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Pearl

A Transcreation of the Fourteenth-century Middle English Poem

J. D. Winter is a retired schoolmaster. From 1994 to 2006 he lived in Kolkata, India, where he taught, wrote articles and translated Bengali poetry and prose (Anvil/Carcanet publications). His UK-published books include Song Offerings by Rabindranath Tagore; Bengal the Beautiful, a sonnet-sequence by Jibanananda Das; and Calcutta Song, an account of living in Kolkata. In addition Sussex Academic Press has brought out Two Loves I Have, a study of Shakespeare’s Sonnets; Hide Fox, and All After, an exploration of Hamlet; and The Song of Beowulf: A new transcreation.


Pearl occupies a special place in the English canon. Together with Gawain and the Green Knight and two minor poems, the late fourteenth-century manuscript came to light after nearly 500 years of being tucked away in one private library or another. While Gawain (which may or may not be by the same hand) received early acclaim as a marvellously-written tale of magic and derring-do, Pearl has yet fully to gain the popularity it richly deserves. In terms of psychological discovery, theological debate, and an unmatched technical brilliance in the joint deployment of alliteration and rhyme, it is a thing of wonder.

A dream-vision for almost its entire length, Pearl has a direct relation to the narrator’s real world. Whether or not the situation it depicts is a fictional one, the poem stands as a commemoration of the deepest personal experience. While the descriptive passages of a heaven-made world are remarkable, the exchange between a grieving man and the “pearl” he has lost and found – pitched almost in terms of a quickfire argument – is irresistible. A young female character, taking her time, demolishes a learned male opponent. Yet love speaks throughout, in a Christian presentation of the struggle to relinquish self-will, so that by the deftest of literary strokes the reader finally is one with the dreamer as he comes to terms with the beauty of what must be.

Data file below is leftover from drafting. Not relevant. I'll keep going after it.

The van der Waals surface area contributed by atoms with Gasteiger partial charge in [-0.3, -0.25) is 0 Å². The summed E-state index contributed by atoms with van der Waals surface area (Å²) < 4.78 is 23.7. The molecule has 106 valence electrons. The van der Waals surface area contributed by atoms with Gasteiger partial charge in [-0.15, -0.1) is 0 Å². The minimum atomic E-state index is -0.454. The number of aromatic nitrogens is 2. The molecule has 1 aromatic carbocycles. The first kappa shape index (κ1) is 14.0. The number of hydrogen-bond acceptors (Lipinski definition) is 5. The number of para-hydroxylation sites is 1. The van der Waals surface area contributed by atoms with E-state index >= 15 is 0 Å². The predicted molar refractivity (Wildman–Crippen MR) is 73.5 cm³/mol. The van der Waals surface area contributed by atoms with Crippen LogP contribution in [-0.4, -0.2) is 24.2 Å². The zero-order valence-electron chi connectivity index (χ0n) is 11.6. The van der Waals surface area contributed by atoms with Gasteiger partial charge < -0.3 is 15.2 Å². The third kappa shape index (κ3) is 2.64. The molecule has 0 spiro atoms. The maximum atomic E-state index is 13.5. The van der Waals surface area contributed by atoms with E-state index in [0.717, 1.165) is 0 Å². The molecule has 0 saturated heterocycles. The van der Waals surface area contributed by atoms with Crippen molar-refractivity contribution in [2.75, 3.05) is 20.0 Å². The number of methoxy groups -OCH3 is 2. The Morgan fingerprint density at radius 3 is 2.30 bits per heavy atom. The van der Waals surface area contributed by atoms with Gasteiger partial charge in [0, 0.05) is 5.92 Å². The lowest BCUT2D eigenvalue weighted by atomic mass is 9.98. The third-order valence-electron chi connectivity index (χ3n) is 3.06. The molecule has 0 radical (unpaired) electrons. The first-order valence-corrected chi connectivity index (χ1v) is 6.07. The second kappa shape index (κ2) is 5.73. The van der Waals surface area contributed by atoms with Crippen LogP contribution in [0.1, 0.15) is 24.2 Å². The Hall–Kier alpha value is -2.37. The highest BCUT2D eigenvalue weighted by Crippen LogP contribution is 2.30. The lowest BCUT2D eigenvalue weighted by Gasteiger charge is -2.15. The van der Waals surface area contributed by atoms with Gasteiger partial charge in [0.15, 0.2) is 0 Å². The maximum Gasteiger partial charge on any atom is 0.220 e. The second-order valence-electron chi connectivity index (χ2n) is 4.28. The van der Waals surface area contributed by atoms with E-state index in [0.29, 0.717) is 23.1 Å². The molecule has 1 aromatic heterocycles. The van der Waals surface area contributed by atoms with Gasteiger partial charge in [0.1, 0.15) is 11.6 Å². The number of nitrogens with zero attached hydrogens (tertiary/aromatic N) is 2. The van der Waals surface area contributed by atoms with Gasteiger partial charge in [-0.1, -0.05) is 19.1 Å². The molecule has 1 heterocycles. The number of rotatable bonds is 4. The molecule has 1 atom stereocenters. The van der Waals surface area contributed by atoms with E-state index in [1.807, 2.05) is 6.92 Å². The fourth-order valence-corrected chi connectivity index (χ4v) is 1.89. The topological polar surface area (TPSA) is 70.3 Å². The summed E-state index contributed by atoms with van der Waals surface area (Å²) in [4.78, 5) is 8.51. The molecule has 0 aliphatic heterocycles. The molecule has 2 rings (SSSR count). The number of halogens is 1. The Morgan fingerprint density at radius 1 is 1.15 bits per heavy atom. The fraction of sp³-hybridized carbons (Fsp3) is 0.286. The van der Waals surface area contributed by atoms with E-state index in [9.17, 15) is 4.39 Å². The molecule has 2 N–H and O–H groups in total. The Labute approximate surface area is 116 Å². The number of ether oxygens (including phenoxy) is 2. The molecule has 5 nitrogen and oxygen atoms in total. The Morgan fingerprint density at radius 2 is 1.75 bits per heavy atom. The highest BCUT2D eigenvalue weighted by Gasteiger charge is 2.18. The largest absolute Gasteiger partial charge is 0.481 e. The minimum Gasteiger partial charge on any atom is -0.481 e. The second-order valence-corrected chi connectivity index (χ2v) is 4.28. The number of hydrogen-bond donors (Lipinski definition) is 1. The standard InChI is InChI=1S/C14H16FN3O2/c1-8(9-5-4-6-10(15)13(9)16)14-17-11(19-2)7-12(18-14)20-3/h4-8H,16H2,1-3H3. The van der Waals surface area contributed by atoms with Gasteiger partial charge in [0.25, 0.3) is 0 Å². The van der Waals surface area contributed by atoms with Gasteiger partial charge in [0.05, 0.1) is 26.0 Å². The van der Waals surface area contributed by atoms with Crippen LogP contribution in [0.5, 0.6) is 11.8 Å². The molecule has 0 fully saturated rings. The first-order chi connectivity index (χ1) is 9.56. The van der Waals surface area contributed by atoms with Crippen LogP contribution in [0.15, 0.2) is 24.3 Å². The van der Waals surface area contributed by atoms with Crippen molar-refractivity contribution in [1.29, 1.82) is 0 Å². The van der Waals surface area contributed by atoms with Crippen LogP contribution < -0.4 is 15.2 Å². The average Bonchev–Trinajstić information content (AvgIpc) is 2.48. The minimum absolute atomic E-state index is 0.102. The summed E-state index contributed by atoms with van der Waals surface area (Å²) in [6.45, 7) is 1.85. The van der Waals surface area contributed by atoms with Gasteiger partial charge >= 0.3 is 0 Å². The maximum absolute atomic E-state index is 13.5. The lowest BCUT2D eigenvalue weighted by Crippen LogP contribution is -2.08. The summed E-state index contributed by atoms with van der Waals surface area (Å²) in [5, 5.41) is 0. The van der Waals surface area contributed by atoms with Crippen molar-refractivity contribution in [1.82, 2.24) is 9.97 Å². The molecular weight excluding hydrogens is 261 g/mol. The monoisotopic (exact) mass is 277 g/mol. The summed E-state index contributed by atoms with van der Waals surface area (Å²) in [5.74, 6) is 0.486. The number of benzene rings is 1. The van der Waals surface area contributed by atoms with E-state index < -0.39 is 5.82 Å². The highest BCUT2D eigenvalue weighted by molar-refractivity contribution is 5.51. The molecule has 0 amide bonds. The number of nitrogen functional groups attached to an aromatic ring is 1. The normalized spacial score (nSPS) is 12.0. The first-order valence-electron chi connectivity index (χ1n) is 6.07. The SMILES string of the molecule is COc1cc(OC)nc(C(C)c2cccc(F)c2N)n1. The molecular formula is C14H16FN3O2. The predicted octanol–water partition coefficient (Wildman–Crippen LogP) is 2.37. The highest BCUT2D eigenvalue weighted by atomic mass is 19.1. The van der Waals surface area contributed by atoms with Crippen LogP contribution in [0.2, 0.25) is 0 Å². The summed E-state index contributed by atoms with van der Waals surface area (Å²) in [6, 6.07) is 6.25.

This translation meticulously preserves a highly-demanding formal structure and lexical meaning while operating with a freedom which ideally, in this kind of poetry, is that of a conversational song. Dream-poems were not uncommon in the fourteenth century; and Pearl not only is a perfect example of the genre, but offers a poetic experience to reach beyond genre and time.


Paperback ISBN: 978-1-78976-022-4
Paperback Price: £7.99 / $12.99
Release Date: August 2019
   
Page Extent / Format: 64 pp. 216 x 138 mm
Illustrated: No
   

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